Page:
Study Guide

George Berkeley Files

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Did you know that Berkeley spent much of his free time in online chat rooms? It's okay—most people don't. But not only has Shmoop learned that this is the case, we have managed to download some of the evidence. He thought no one would ever know... because he used the screen name "BishopRulez."

"Philosophical Discussion" Chat Room

BishopRulez: Anyone out there today?

JohnLocke: I, for one. I thought I'd check out this room—for the experience.

BishopRulez: Exactly what I'd expect from a fellow empiricist. And a very sound approach, too—to my mind, at least. How's it going, John?

RenéDescartes: Hold on just a minute. The approach you refer to might be sound as far your mind is concerned, Bishop. Maybe to Locke's mind as well. But I believe that your or Locke's being in this chat room ultimately depends on your respective bodies. It may be our minds that are interacting here, but that is only possible because those minds cause our fingers to move—in particular to type certain letters on our keyboards. Didn't think of that now, did you?

BishopRulez: René, René, René—you must be a little more careful in your use of language. When I said that Locke's approach is sound "to my mind," I was just using a common phrase meaning "in my opinion." I wasn't saying anything about the "mind" in a philosophical sense, let alone its connection to the body. The same word doesn't always stand for a single idea, you know. In fact, a word may not stand for an idea at all.

JohnLocke: Just a minute there, young man. I was with you until that last part. A word may not stand for an idea, you say? True, it may not—if it is totally meaningless. As I show quite clearly, words have meaning only to the extent that they stand for ideas. In general, we manage to communicate with one another when the words we use signify the same ideas in both of our minds. Nothing could be more certain.

BishopRulez: You know how I hate to disagree with you, John, given how indebted I am to you for developing the empiricist's standpoint. (It's true that, despite my indebtedness, I do somehow manage to disagree with you a lot, but just know that it is terribly painful for me. Terribly painful.) Your theory of language is all wrong. Words aren't meaningful by virtue of standing in for ideas.

JohnLocke: What? That's crazy!

BishopRulez: Think about it. You know how the Schoolmen are in their worship of Aristotle. If one of them asserts: "Aristotle says it," that doesn't call to mind an idea of the philosopher. No, it's just a way of saying: "You have to accept this as true!" Or to take another case: suppose I say to you: "You are going to regret having done that." You may feel afraid, but still you may not have any idea what I'm going to do to you. Sorry, John, language is far more complex than your simplistic "one word, one idea" model would suggest.

JohnLocke: Well, I've been called a lot of things before, but "simplistic" is not one of them. I'm Audi 5000, Bishop.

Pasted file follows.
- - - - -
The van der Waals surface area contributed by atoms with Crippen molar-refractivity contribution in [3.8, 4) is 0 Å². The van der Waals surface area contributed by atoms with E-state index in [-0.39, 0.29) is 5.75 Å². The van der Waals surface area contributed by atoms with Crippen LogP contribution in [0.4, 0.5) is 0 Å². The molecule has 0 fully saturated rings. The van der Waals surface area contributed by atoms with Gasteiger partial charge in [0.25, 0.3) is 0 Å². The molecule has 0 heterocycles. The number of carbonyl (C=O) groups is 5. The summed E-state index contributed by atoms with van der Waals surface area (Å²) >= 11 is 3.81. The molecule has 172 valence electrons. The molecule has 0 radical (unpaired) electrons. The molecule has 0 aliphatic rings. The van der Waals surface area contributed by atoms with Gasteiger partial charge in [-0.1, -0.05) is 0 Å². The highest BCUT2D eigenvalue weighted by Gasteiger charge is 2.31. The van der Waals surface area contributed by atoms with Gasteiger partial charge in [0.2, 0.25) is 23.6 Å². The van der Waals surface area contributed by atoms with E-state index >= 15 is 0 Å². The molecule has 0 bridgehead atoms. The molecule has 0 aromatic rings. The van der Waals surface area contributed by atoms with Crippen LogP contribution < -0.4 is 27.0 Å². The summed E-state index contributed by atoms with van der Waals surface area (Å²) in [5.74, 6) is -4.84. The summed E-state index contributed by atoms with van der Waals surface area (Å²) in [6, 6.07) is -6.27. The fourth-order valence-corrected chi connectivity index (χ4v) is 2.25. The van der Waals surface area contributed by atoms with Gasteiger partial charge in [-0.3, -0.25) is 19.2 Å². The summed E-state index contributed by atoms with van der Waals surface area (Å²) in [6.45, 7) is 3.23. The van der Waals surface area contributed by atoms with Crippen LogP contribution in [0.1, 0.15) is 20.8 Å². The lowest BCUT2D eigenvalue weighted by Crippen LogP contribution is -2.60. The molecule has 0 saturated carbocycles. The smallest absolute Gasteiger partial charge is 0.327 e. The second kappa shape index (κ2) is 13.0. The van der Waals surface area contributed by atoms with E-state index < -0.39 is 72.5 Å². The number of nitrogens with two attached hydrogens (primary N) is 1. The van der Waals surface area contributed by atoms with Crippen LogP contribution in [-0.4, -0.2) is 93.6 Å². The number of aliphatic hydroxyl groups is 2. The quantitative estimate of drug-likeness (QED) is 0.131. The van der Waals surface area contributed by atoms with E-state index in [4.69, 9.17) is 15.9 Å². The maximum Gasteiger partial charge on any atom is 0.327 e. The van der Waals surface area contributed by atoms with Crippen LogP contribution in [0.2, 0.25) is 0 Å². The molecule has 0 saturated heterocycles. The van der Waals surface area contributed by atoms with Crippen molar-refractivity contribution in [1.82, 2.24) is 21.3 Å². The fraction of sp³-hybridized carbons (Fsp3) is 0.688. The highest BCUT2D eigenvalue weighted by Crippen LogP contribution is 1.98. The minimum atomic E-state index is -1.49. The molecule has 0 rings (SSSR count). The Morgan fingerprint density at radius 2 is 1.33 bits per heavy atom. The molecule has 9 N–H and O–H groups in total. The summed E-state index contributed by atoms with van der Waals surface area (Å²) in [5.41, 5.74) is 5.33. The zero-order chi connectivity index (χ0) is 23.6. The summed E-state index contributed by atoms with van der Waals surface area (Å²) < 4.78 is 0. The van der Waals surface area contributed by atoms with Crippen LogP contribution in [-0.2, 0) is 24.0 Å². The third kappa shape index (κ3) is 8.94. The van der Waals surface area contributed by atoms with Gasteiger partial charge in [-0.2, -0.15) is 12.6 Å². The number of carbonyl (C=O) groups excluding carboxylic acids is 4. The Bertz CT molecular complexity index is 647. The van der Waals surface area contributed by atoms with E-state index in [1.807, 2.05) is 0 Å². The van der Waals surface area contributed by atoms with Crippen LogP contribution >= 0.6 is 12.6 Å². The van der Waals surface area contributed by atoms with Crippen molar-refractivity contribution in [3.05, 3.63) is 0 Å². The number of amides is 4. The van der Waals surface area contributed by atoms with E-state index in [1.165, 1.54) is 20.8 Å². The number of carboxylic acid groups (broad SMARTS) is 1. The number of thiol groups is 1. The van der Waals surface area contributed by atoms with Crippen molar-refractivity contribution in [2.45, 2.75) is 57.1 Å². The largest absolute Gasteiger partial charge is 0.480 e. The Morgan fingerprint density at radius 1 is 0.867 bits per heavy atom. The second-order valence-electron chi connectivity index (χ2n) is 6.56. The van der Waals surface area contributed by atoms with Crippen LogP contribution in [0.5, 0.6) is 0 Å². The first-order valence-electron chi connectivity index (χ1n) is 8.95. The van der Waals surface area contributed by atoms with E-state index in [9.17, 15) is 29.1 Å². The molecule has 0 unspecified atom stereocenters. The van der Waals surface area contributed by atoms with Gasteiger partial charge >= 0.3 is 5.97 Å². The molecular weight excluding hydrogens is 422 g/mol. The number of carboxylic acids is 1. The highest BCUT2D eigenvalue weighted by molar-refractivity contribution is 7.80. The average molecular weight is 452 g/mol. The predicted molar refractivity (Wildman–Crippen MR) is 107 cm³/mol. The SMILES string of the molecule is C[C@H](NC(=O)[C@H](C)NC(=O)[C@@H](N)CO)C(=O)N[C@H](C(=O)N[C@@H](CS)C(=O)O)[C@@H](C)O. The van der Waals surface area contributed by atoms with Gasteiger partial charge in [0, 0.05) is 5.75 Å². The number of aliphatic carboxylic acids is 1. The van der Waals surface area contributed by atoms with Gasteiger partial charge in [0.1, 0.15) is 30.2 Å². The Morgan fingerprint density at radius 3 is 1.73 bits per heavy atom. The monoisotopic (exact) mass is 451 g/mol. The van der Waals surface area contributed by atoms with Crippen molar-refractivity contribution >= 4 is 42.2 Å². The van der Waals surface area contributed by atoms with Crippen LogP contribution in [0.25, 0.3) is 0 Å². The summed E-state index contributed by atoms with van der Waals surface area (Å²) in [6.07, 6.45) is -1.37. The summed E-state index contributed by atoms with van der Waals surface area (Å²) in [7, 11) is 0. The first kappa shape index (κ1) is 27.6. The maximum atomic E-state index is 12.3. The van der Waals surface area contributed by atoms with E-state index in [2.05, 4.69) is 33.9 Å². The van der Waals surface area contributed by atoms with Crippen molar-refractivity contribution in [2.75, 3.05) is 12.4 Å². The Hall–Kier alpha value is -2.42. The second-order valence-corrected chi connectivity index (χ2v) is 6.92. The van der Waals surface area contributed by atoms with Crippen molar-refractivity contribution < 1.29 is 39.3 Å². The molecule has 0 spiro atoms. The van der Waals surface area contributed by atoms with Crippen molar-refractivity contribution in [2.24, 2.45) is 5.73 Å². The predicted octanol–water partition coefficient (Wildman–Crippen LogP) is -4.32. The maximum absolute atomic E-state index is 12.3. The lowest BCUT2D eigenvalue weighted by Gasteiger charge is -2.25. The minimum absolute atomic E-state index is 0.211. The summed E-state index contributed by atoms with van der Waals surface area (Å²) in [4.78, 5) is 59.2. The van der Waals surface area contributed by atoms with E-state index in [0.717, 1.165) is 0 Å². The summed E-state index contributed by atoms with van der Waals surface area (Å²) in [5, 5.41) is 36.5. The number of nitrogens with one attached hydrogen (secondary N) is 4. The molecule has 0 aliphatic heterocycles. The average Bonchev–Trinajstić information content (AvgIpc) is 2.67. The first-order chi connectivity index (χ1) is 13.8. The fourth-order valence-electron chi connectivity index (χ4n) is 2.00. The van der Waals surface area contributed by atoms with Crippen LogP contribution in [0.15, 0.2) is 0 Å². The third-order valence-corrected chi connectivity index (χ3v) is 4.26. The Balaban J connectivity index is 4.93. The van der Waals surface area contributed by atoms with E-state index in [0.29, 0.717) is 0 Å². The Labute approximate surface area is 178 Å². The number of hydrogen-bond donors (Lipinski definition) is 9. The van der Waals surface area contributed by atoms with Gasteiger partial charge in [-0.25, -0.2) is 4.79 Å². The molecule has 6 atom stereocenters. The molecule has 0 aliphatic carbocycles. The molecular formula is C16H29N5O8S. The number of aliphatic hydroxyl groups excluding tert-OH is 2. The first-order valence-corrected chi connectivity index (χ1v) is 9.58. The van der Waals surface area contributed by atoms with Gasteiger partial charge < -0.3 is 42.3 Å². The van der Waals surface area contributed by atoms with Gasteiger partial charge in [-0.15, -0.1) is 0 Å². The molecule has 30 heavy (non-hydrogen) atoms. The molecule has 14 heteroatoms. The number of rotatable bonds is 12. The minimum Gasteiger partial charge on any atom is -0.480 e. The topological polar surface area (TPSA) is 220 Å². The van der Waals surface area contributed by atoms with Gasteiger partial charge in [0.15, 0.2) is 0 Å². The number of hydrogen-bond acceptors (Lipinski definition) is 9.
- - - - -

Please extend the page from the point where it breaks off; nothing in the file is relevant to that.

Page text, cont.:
RenéDescartes: Locke may be gone, but I'm still here, George. And despite your best efforts to distract me with your mumbo-jumbo semantics, I still haven't forgotten my original point. You have no way of explaining how Locke's mind causes his fingers to move in order to communicate with us. Gotcha!

BishopRulez: How many times do I have to tell you that I wasn't trying to explain anything of the sort? But, whatevz, the fact is that you are the one who has trouble explaining the interaction between the immaterial mind and the material body.

RenéDescartes: Actually, I have explained the matter entirely to my satisfaction. It is the pineal gland that enables the mind and body to interact with one another, as I describe in my Meditations.

BishopRulez: The pineal gland? Don't make me LOL! That may solve the mind-body problem to your satisfaction, but it hasn't satisfied anyone else in the whole history of philosophy. Not one single person. Quite a proof you've offered there.

RenéDescartes: So I suppose you think you can do better?

BishopRulez: As a matter of fact, I do. I say there is no mind-body problem at all. The only reason you are faced with the "problem" of explaining how an unextended, thinking thing (a mind) interacts with an unextended, non-thinking thing (a body) is if you think that such bodies exist. I, however, show that they do not, since matter in general does not exist. See? Easy peasy, lemon squeezy. The only things that exist are ideas and minds, and thus, there's no problem of interaction in the first place.

RenéDescartes: Yes, I have read your crazy books, George. "To be is to be perceived," and all that. Well, what happens when no one is thinking of an object—ever wonder about that? This pen, for example: does it just disappear when we forget about it?

RonaldKnox: Bishop, sir, if I may answer this question on your behalf. I have studied your work very closely, and I have come up with a clear, all-purpose answer to this very common objection. I hope you like it.

There was a young man who said "God
Must think it exceedingly odd
If he finds that this tree
Continues to be
When there's no one about in the Quad."

"Dear Sir, your astonishment's odd;
I am always about in the Quad
And that's why this tree
Will continue to be
Since observed by Yours faithfully, God." (source)

BishopRulez: Bravo, Ronald, very good! I think that pretty much says it all.

RenéDescartes: You have got to be kidding me. That's your answer? I'm Audi 5000 as well.

BishopRulez: Fine. Just walk away René. You won't see me follow you back home. Hey, I kind of like the sound of that.

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